The discovery of alien life would therefore bring EA Longtermism closer to the progress studies/Stubborn Attachments view. Avoiding collapse is almost as important as avoiding extinction, compounding benefits like economic growth and technological progress are the highest leverage ways to improve the future, not decreasing existential risks at all costs, and there is room for ‘moral side constraints’ because existential risks no longer impose arbitrarily large utilitarian costs.

Examining and Relaxing Assumptions

Singer

Probably the easiest assumption to drop is the third one which claims that alien life is morally valuable. Humans find it pretty easy to treat even other members of their species as morally worthless, let alone other animals. It would be difficult to convince most people that alien life is morally valuable, although E.T managed it. Many find it intuitive to favor outcomes that benefit homo sapiens even if they come at the expense of other animals and aliens. This bias would make preserving humanity’s long and large future important even if the universe would be filled with other types of moral value without us.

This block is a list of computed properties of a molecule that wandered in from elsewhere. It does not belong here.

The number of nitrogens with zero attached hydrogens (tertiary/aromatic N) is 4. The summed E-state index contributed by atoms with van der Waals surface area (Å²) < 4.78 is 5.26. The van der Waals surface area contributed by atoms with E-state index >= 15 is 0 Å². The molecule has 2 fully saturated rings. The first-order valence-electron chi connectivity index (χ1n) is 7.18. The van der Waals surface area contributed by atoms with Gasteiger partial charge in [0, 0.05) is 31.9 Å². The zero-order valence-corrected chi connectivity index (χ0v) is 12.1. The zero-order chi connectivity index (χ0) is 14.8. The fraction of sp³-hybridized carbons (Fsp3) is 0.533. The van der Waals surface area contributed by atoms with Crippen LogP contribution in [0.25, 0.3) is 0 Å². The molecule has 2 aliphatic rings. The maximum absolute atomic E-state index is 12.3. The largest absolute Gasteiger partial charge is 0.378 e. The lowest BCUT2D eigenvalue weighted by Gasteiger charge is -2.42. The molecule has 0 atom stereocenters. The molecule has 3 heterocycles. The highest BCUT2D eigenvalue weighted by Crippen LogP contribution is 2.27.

If you support including cows, chickens, octopi, and shrimp in our wide and growing moral circle, then it seems difficult to exclude advanced alien life without resorting to ‘planetism.’ It might be that humans somehow produce more moral value per unit energy than other forms of life which would be a less arbitrary reason to favor our success over aliens. Even after discovering the existence of alien life, however, we would not have nearly enough data to expect anything other than humans being close to average in this respect.